I’ve been working on an ePub about the “Business of Video”. I have one ePub selling now and
another one at the formatter, and I finally had time over the weekend to fill in, the middle chapters of the “business” pub. I had already made the decision to approach this ePub, the same way I would, if I was editing a video, by starting with the beginning and the ending and then filling in the middle.
As I was working on this book, it occurred to me that I should add a prologue – something that would explain the “why” I was writing the book in the first place. I had decided to write this ePub after receiving countless phone calls and emails from still photographers who had questions about incorporating motion into their own businesses. The emails and calls started slowly at first, when I began writing this blog, which is geared toward still photographers who were moving into motion. It was after I started giving seminars and speaking at various venues, that I quickly became overwhelmed with the correspondence that I was getting. I realized something had to give, when I was spending more time talking to photographers and associates about their projects, than I was on things that I wanted to do. I was also keenly aware there was a hunger for this type of information, so I began the process of writing an ePub about the business of motion.
It wasn’t until I received this email from someone who had taken my seminar, that it became clear to me of how I should approach the direction and content of this book.
“ I just wanted to tell you that your seminar was extremely inspirational, even though I can’t really say I learned anything new. Thank you.”
Ten or fifteen years ago, I may have taken that remark in a negative way, but I actually took it as a huge compliment. It was also a very telling statement. These days, we are overloaded with information. There is a wealth of content online (much of it is free), and there are days I simply get lost in this sea of information, spending way too many hours sifting through it all. On top of that, there are books, ePubs, podcasts, webinars, seminars, and workshops galore. It’s become so easy to disseminate knowledge; that we end up receiving a lot of the same information, just regurgitated and repackaged.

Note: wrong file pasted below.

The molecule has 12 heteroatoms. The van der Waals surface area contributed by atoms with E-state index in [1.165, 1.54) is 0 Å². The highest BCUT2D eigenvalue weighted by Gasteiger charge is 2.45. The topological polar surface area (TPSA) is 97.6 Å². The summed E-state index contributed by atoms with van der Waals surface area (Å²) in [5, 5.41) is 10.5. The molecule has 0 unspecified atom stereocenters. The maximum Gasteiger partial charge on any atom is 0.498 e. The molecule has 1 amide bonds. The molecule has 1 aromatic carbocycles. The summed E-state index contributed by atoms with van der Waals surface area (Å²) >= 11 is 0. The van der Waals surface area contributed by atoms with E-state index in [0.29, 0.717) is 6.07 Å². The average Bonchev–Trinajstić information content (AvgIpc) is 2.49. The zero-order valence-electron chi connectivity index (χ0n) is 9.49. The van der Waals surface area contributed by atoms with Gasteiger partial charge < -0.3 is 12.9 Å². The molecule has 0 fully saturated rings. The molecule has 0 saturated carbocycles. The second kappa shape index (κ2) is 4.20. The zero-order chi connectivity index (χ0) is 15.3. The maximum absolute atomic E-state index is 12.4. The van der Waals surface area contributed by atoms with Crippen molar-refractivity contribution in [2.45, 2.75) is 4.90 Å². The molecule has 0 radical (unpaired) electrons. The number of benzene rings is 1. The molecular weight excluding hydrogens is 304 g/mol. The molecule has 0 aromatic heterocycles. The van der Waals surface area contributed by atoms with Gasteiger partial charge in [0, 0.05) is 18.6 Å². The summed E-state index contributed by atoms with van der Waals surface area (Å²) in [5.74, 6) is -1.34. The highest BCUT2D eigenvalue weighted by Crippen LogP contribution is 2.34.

I started thinking about the “why” in terms of what people hoped to take away from a book or a seminar. I believe that most people are hoping to get information that they can use and apply it in their own businesses. Statistically, only 2% of workshop participants will actually act on what they have learned. Many times people end up feeling so overwhelmed, that instead of applying the information learned, they end up giving themselves excuses why they can’t. So, when I read this comment from someone telling me that I had inspired them, I realized that should always be the end goal for both the giver and for the receiver – to inspire and get inspired. I knew that if I wanted to inspire people to take action as my end goal, that I needed to do more than simply deliver the same basic knowledge that already existed in other books and seminars. I knew that I needed to deliver the information in a way that was unique to me, through my own voice and my own experiences.
If I can do that, and inspire people through my own passion, I will succeed in moving them to take action. Stay tuned.